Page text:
posted by mochapickle at 3:46 PM on March 26


5-10 minutes, generally. I have sleep apnea, but the time-to-fall-asleep has pretty much always been true, both before treatment and now that my apnea is well-managed via CPAP. If it takes any longer than that, it's probably because I'm in some sort of anxiety or depression spiral and it may take hours. I don't really have an intermediate setting between "insta-sleep" and "insomnia."
posted by Stacey at 3:47 PM on March 26


I have been all these things at different times of my life, and different times of most years. Most of my life has been closer to 45 minutes but if I'm having a good run and I've had a good well-rounded day: a little exercise, some productivity, no major stress, some fresh air, good brain exercise, nothing too disruptive for dinner or drinks, and then also the husband and dogs go to sleep without any issues, I might be out in under 10 minutes.
posted by Lyn Never at 3:48 PM on March 26


Two to three hours... Am **hugely** envious, and can't believe *ten minutes* is typical (!).

If you're not tired, & feel generally good, it's probably not a problem.
posted by cotton dress sock at 3:54 PM on March 26 [1 favorite]


No matter how tired I am, it almost always takes me 10-20+ minutes of reading to fall asleep. Even then, sometimes I fall asleep with the book in my hand and when I wake up to turn the lamp off, it takes me another 5-10 minutes to actually fall deeply asleep.

My husband, on the other hand, I swear falls asleep with his hand on the light switch. One roll and he's out.

The weird thing is that I am the movie/tv/car narcoleptic but he NEVER falls asleep except for in bed.
posted by raspberrE at 3:58 PM on March 26


I perceive that it takes me 30-60 minutes to get to sleep. But when I had a sleep study done (not because of time it takes to fall asleep), I discovered that when I perceive that I'm still awake and my mind is just wandering as I wait to fall asleep -- I'm actually already in the first phase of sleep.

The morning after the study, the sleep lab tech said "You fell asleep as soon as your head hit the pillow." I said "Wait, really? Because I felt like it took at least half an hour" and he showed me the brain wave traces. I sure did, even though I'd felt like I was still awake and conscious. I'd perceived my mind wandering a bit -- but that was all.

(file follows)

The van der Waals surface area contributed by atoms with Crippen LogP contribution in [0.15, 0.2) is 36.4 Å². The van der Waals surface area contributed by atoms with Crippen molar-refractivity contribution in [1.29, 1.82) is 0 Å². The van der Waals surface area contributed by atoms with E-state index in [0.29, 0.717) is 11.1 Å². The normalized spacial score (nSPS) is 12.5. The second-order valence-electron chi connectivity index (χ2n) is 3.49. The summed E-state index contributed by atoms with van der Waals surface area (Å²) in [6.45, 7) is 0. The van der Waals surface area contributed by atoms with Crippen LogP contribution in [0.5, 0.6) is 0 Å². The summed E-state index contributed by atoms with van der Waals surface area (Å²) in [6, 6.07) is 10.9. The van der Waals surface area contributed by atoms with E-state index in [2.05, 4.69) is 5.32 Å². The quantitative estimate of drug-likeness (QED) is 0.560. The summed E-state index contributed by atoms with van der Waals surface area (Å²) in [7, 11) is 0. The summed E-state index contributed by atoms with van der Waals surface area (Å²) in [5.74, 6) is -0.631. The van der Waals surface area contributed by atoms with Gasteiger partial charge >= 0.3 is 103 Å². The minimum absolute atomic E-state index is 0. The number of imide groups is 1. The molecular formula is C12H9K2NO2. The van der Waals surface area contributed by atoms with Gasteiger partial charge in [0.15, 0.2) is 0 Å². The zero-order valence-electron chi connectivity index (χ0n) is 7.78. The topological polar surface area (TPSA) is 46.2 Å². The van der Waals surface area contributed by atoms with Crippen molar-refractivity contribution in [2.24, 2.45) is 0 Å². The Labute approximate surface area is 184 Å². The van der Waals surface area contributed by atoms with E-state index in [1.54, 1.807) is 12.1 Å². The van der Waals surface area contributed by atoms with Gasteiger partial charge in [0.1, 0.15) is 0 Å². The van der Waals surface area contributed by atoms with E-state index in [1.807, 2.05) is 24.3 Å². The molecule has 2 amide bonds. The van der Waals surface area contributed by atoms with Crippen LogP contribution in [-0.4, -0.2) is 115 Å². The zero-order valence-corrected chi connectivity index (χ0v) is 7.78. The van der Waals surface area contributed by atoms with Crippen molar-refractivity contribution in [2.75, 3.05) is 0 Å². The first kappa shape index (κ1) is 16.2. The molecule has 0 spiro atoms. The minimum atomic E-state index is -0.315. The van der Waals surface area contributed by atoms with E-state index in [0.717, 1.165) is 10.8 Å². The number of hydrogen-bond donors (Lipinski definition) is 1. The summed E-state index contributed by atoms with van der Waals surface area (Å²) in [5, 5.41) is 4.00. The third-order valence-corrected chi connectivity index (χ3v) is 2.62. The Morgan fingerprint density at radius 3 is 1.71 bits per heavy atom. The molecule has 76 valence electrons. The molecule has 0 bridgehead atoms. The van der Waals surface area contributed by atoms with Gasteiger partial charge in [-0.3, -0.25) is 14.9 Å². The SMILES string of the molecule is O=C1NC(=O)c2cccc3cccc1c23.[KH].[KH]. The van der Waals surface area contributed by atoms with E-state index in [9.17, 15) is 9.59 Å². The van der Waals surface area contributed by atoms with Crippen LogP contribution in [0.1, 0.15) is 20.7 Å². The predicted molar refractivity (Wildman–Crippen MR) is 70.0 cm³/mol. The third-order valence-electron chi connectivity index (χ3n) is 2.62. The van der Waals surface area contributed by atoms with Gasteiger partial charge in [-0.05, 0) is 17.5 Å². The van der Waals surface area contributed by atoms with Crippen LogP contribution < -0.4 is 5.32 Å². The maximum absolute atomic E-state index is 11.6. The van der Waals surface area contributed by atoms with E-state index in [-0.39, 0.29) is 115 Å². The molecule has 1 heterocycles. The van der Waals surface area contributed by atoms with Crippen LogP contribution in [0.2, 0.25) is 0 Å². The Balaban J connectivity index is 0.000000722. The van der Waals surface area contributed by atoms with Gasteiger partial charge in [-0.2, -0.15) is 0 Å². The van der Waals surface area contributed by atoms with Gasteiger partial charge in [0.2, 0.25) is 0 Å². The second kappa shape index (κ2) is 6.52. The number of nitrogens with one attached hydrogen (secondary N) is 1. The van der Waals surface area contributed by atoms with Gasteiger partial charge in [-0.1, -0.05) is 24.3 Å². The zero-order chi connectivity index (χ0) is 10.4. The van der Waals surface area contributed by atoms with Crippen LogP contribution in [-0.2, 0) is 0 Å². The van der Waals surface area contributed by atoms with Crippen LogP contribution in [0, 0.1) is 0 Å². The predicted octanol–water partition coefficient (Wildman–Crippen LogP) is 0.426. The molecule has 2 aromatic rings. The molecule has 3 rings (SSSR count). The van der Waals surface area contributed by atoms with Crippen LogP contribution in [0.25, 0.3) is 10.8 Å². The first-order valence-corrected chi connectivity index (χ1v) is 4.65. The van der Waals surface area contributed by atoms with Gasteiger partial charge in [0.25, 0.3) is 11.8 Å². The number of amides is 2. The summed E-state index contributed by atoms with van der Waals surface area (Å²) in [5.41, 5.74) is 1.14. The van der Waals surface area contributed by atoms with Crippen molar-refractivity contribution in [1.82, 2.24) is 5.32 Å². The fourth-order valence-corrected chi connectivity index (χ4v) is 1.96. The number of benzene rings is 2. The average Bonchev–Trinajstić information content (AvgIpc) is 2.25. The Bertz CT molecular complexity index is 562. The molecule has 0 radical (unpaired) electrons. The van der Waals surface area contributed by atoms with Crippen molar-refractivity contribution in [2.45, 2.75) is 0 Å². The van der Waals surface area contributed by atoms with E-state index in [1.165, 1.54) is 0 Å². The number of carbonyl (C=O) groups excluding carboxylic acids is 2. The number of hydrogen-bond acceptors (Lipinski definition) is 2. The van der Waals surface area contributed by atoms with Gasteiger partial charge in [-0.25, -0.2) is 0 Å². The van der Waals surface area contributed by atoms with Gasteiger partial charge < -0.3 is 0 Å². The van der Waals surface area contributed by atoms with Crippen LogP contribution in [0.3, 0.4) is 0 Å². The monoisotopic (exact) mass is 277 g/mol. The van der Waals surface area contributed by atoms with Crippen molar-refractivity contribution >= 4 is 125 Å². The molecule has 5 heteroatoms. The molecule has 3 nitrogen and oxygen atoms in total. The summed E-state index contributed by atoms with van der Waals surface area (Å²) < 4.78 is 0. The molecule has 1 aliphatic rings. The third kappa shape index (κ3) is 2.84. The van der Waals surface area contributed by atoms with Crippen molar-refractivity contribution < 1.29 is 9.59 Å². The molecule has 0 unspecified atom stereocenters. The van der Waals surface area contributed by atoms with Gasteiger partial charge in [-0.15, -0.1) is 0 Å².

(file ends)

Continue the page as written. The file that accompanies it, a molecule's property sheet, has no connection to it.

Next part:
So I'm wondering if some others who feel like it takes a long time to get to sleep are, like me, actually in light sleep and can't tell.
posted by snowmentality at 4:24 PM on March 26 [8 favorites]


You are very lucky. On the rare and best-possible of nights, I can fall asleep within 30-45 minutes. Most nights, it's more than an hour, and two hours is not unheard of. I've been like this for at least 40 years, and was much like this when I was in elementary school. While sleep hygiene methods can help, it's variable. Some nights, doing all the things will get me to sleep after about half an hour, but that's rare. But other than first thing in the morning (where I can get out of bed, have an alert-sounding phone conversation without anyone realizing I'd been sleeping, and get back in bed to be asleep within two minutes and sleep for 3 more hours), I am never tired. I suspect I am phase-shifted, as my father has always been much the same.
posted by The Wrong Kind of Cheese at 4:25 PM on March 26


I would have guessed it took me 15-30 minutes, but then I started wearing a fitness tracker and it reckoned I averaged about 6 minutes before falling asleep. So one of us is wrong, and I could believe it's me. I suspect people's own estimate of this sort of thing can be very inaccurate.
posted by lollusc at 4:35 PM on March 26


No doubt, age is a factor here.

I'm 62 and I fall asleep reading or listening to a podcast sometime between 11:00 and 1:00. If I had to go to bed, turn out the lights, and wait in the dark until I fall asleep, I'm afraid I would still be waiting at sunrise. Further, I would need to be sedated to sleep later than ~6:30 am max—and that's after waking up a couple of times/night, perhaps reading for a few minutes or maybe getting up and actually doing something. Sometimes I nap in the afternoon or evening for about an hour.

I generally feel fine on less than 8 hours/night, but maybe 1/month I'll have a sleep catch-up day/night—often accompanied by a carpal tunnel episode, i.e., I've been working long hours doing something that triggers carpal tunnel pain (bad keyboard practices, power tools), which I cope with by trying to sleep through it.

If good sleep hygiene is as important to one's health as people say it is, I've got about 6 weeks left on this earth.
posted by she's not there at 4:40 PM on March 26


I just want to say that confounding people's estimations might be that they're asleep and not realize it. Honestly. There have been multiple instances where as far as I'm concerned I'm laying in bed frustrated at the fact that I cannot fall asleep when my wife will nudge me and ask me to change positions because I've been snoring for 15 minutes.

To more directly answer your question, I feel like it used to take me a lot longer, but at some point I feel like I've really gotten a lot faster at falling asleep. And it used to be once I woke up, I was up. Now with a baby and getting up multiple times a night, I'm either going back to sleep quickly or I dp need to get up for a few hours. My wife also falls asleep very quickly and can fall back asleep very quickly.
posted by cali59 at 5:28 PM on March 26


Really? No one mentioned sex?
After sex I'm asleep in five minutes; otherwise it's about two hours...
Come on honey I really need to sleep is not the best turn on though....
posted by SyraCarol at 5:49 PM on March 26 [5 favorites]


As with any sleep query, I should mention that I don't snore, I wake fully rested

You're doing it right... everyone's different.